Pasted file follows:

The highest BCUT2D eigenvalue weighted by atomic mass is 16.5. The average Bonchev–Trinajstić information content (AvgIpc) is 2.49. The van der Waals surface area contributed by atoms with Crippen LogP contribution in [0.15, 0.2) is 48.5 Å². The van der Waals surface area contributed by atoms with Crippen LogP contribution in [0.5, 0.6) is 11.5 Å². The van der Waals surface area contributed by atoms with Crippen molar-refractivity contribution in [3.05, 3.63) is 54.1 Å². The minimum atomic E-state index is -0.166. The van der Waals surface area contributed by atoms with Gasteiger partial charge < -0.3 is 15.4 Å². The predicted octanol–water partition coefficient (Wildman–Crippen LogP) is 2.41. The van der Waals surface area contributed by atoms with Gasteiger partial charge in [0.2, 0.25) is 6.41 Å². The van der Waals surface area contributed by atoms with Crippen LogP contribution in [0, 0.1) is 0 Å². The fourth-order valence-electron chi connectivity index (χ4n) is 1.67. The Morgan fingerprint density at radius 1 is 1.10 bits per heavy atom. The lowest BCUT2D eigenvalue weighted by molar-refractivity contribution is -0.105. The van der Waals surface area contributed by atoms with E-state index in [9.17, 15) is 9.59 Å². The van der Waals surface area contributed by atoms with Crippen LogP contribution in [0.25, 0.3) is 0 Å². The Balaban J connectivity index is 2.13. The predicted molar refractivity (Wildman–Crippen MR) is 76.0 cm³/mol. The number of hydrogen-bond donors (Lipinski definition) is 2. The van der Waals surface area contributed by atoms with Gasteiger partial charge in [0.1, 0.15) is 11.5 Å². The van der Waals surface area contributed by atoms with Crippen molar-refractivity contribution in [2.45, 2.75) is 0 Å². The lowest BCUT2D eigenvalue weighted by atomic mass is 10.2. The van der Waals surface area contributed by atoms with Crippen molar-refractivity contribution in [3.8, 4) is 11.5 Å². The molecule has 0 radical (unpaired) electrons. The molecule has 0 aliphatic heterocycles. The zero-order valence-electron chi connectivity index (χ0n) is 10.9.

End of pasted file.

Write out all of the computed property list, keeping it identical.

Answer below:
The highest BCUT2D eigenvalue weighted by atomic mass is 16.5. The average Bonchev–Trinajstić information content (AvgIpc) is 2.49. The van der Waals surface area contributed by atoms with Crippen LogP contribution in [0.15, 0.2) is 48.5 Å². The van der Waals surface area contributed by atoms with Crippen LogP contribution in [0.5, 0.6) is 11.5 Å². The van der Waals surface area contributed by atoms with Crippen molar-refractivity contribution in [3.05, 3.63) is 54.1 Å². The minimum atomic E-state index is -0.166. The van der Waals surface area contributed by atoms with Gasteiger partial charge < -0.3 is 15.4 Å². The predicted octanol–water partition coefficient (Wildman–Crippen LogP) is 2.41. The van der Waals surface area contributed by atoms with Gasteiger partial charge in [0.2, 0.25) is 6.41 Å². The van der Waals surface area contributed by atoms with Crippen LogP contribution in [0, 0.1) is 0 Å². The fourth-order valence-electron chi connectivity index (χ4n) is 1.67. The Morgan fingerprint density at radius 1 is 1.10 bits per heavy atom. The lowest BCUT2D eigenvalue weighted by molar-refractivity contribution is -0.105. The van der Waals surface area contributed by atoms with E-state index in [9.17, 15) is 9.59 Å². The van der Waals surface area contributed by atoms with Crippen LogP contribution in [0.25, 0.3) is 0 Å². The Balaban J connectivity index is 2.13. The predicted molar refractivity (Wildman–Crippen MR) is 76.0 cm³/mol. The number of hydrogen-bond donors (Lipinski definition) is 2. The van der Waals surface area contributed by atoms with Gasteiger partial charge in [0.1, 0.15) is 11.5 Å². The van der Waals surface area contributed by atoms with Crippen molar-refractivity contribution in [2.45, 2.75) is 0 Å². The lowest BCUT2D eigenvalue weighted by atomic mass is 10.2. The van der Waals surface area contributed by atoms with Crippen molar-refractivity contribution in [3.8, 4) is 11.5 Å². The molecule has 0 radical (unpaired) electrons. The molecule has 0 aliphatic heterocycles. The zero-order valence-electron chi connectivity index (χ0n) is 10.9.